Education Chinese Style – Part 7

February 12, 2010

One of the Five Great Relationships that Confucius taught was the one between father and son. Nothing has changed. In addition, because of the relationship between husband and wife, the wife is expected to support the husband. It is the husband and wife’s responsibility to see that a son or daughter grows up to be like the gentleman that Confucius described. To do anything less would be a ‘loss of face’, because the child’s failure or success is a walking advertisement to everyone that the parents did not do their job.

Jade Budda Temple, Shanghai, China

Because of Confucius, most people in China have mutual obligations and responsibilities to each other. If you watched the opening Olympic ceremony in Beijing on TV, you may remember the little boy that risked his life after the big earthquake in Sichuan province. He said it was his duty. According to Confucius, he was right. Buddhism also plays an important part in everyday life in China.

These expectations go back more than two thousand years—well before Constantine made Christianity the moral and ethical foundation for the Roman Empire and Western civilization. Does that mean that everyone in China follows what Confucius taught? Do all Christians, Muslims or Jews follow what their God, spiritual teachers and prophets taught? The answer is no, but the foundations of these cultures are still built on those teachings.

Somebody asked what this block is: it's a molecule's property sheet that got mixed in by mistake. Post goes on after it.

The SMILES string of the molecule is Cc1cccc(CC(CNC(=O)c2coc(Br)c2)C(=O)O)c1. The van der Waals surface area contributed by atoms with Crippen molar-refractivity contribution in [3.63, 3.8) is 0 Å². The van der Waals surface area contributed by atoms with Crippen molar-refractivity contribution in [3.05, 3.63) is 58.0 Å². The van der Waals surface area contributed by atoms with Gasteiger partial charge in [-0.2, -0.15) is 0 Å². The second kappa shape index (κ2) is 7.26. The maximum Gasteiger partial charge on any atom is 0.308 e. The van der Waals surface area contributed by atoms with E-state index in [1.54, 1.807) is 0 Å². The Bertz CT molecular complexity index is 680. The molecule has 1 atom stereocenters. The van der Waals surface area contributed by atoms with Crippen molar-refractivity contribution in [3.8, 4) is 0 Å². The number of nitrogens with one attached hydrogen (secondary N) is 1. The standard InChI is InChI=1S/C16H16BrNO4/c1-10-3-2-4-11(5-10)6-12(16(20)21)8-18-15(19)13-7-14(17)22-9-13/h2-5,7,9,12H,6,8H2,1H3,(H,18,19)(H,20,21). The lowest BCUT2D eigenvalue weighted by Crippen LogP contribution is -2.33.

See Part 1

Lloyd Lofthouse is the author of the award winning novels My Splendid Concubine and Our Hart.

Education Chinese Style – Part 3

February 10, 2010

It seems that many of the six-thousand students I taught over thirty years felt the same way—that learning would make them mad like Acts says in the New Testament: 26:24 And as he thus spake for himself, Festus said with a loud voice, Paul, thou art beside thyself; much learning doth make thee mad.

Emperor Wudi

In China, during the early Han Dynasty, a different moral standard was set where earning an education was valued. Emperor Wudi from 141-187 BCE (two hundred years before Jesus Christ and five hundred years before Constantine), solidified the ideological framework of official Confucianism with a blending of Confucian, Taoist, and Legalist elements.

It looks like China may be officially returning to Confucianism or some form of it. Confucius taught that a ‘gentleman’ is the ideal figure. Among the traits of this ideal man is continued learning to develop moral character and to gain knowledge that is useful in serving others.

In China, teachers are treated with respect. Not so in the United States. Although a few students were respectful when I was a teacher, many were not. To understand what I mean, read the prologue from my memoir, Crazy Normal.

See Part 1

Lloyd Lofthouse is the author of the award winning novels My Splendid Concubine and Our Hart.